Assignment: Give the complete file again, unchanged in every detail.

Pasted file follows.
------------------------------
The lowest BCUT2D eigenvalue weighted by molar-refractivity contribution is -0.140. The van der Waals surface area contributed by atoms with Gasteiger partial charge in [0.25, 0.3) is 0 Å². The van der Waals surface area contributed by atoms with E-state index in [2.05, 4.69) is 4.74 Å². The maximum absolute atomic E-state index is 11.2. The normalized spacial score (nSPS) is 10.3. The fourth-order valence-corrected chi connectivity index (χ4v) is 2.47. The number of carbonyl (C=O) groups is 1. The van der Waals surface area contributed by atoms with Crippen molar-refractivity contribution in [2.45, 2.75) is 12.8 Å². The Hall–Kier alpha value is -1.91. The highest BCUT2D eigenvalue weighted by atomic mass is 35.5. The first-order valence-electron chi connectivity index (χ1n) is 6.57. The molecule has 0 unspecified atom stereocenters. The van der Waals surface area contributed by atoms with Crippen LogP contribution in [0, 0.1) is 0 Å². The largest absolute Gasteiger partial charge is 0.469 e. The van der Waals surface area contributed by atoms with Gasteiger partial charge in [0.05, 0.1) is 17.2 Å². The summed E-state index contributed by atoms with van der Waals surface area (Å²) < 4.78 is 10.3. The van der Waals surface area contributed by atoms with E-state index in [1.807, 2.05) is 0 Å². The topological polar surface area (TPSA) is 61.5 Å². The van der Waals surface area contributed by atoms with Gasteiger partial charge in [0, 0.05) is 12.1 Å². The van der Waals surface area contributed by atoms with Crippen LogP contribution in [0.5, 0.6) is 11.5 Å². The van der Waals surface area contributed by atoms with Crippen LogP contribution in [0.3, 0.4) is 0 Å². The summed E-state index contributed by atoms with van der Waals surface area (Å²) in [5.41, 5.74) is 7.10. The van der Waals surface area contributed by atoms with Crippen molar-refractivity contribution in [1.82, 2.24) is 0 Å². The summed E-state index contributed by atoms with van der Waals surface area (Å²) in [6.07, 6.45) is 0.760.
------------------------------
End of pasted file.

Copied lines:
The lowest BCUT2D eigenvalue weighted by molar-refractivity contribution is -0.140. The van der Waals surface area contributed by atoms with Gasteiger partial charge in [0.25, 0.3) is 0 Å². The van der Waals surface area contributed by atoms with E-state index in [2.05, 4.69) is 4.74 Å². The maximum absolute atomic E-state index is 11.2. The normalized spacial score (nSPS) is 10.3. The fourth-order valence-corrected chi connectivity index (χ4v) is 2.47. The number of carbonyl (C=O) groups is 1. The van der Waals surface area contributed by atoms with Crippen molar-refractivity contribution in [2.45, 2.75) is 12.8 Å². The Hall–Kier alpha value is -1.91. The highest BCUT2D eigenvalue weighted by atomic mass is 35.5. The first-order valence-electron chi connectivity index (χ1n) is 6.57. The molecule has 0 unspecified atom stereocenters. The van der Waals surface area contributed by atoms with Crippen LogP contribution in [0, 0.1) is 0 Å². The largest absolute Gasteiger partial charge is 0.469 e. The van der Waals surface area contributed by atoms with Gasteiger partial charge in [0.05, 0.1) is 17.2 Å². The summed E-state index contributed by atoms with van der Waals surface area (Å²) < 4.78 is 10.3. The van der Waals surface area contributed by atoms with E-state index in [1.807, 2.05) is 0 Å². The topological polar surface area (TPSA) is 61.5 Å². The van der Waals surface area contributed by atoms with Gasteiger partial charge in [0, 0.05) is 12.1 Å². The van der Waals surface area contributed by atoms with Crippen LogP contribution in [0.5, 0.6) is 11.5 Å². The van der Waals surface area contributed by atoms with Crippen LogP contribution in [0.3, 0.4) is 0 Å². The summed E-state index contributed by atoms with van der Waals surface area (Å²) in [5.41, 5.74) is 7.10. The van der Waals surface area contributed by atoms with Crippen molar-refractivity contribution in [1.82, 2.24) is 0 Å². The summed E-state index contributed by atoms with van der Waals surface area (Å²) in [6.07, 6.45) is 0.760.